Debt Service Ratios — What are They?

January 21, 2013

Mortgage Monday

When applying for a mortgage, one of the things lenders look for is whether or not the person/people applying for a mortgage can afford the mortgage payments.  Makes sense, right?  Obviously if they’re going to lend someone money to purchase a house, they want to be sure they can afford the payments each month.

There are two “debt service ratios” lenders look at when evaluating a mortgage application.

First, there is the Gross Debt Service (GDS) Ratio.  This is the percentage of gross income (income before taxes) required to cover monthly payments associated with housing costs.  This includes costs like mortgage payments (including principal and interest), taxes, heating costs and condominium fees.  Many lenders require this percentage to be no more than 32% of the gross monthly income.

So if someone had a mortgage payment of $1200/month, with estimated taxes of $250/month, along with $100/heating (=$1550), the person/people applying for the mortgage would need to earn approximately $58,000/year before taxes to meet most GDS ratio requirements.

The other debt service ratio lenders look at when evaluating a mortgage application is the Total Debt Service (TDS) Ratio.  This is the percentage of gross income needed to cover monthly payments for housing and all other debt and financing obligations.  Many lenders require this percentage to be no more than 40%-44% of the gross monthly income.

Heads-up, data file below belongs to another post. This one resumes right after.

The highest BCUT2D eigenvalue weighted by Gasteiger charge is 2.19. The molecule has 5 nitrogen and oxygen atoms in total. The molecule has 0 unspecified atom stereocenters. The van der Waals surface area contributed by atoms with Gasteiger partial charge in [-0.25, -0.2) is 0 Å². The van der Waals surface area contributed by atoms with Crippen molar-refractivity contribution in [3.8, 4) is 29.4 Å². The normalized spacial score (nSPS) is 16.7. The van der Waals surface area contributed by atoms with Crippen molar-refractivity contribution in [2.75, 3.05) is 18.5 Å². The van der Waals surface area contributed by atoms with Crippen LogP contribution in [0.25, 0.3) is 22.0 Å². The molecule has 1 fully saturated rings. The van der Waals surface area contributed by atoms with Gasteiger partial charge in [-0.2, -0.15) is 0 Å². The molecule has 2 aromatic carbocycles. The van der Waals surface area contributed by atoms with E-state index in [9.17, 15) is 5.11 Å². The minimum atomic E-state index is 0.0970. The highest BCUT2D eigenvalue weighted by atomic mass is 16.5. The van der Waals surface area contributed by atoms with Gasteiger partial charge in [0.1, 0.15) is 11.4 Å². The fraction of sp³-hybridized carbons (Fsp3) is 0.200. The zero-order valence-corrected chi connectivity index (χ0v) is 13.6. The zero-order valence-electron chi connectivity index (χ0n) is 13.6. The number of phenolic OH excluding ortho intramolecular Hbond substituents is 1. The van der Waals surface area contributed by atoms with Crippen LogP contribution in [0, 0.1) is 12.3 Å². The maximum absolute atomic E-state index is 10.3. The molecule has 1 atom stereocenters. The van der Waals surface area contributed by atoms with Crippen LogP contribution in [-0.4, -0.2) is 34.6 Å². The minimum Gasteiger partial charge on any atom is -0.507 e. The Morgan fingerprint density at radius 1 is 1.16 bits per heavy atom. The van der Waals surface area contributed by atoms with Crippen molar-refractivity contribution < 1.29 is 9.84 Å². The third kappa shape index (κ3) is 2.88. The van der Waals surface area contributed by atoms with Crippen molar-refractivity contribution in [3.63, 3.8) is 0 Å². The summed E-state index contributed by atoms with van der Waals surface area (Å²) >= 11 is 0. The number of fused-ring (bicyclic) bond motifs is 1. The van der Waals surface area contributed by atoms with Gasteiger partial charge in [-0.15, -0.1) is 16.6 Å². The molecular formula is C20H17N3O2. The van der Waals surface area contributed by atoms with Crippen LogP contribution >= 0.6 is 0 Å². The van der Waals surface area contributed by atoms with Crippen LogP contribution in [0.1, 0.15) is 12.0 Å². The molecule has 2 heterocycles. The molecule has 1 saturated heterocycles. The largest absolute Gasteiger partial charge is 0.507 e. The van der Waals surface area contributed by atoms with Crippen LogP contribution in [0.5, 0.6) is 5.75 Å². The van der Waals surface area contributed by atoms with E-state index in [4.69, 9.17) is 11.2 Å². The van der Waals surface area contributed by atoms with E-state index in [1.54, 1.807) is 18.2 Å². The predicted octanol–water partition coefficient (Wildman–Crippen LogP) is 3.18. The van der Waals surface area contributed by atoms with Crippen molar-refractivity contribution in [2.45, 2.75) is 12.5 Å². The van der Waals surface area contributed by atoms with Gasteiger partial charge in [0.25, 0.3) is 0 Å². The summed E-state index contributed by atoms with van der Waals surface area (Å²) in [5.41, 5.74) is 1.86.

Using the numbers from the first example (a mortgage payment of $1200/month, with estimated taxes of $250/month, along with $100/heating), and add to that a car payment ($300) and a student loan ($250), we’d have a total of $2100 in monthly expenses. This means the person/people applying for the mortgage would need approximately $62,500 in gross yearly income to meet a 40% TDS ratio requirement.

Sound a little complicated?  It can be.  And it’s made even more difficult by different lenders having different target ratios, and even different ways of measuring debt and payments.

Let your favourite mortgage broker give you a hand.  We deal with these lenders (and their crazy, complicated ratios and requirements) on a daily basis, and most of the time our services are 100% free to our clients.  If you’re getting ready to purchase your first home, looking to refinance the one you’re in, or simply looking to negotiate a better rate when your current mortgage comes up for renewal, contact your favourite mortgage broker – we’d be more than happy to help.

, , , ,

About Tim

Tim is a mortgage agent in Barrie who specializes in helping first-time home buyers. He works with a variety of lenders and can help customize a mortgage with the best rates & options that fit the needs of each customer.

View all posts by Tim

No comments yet.

Leave a Reply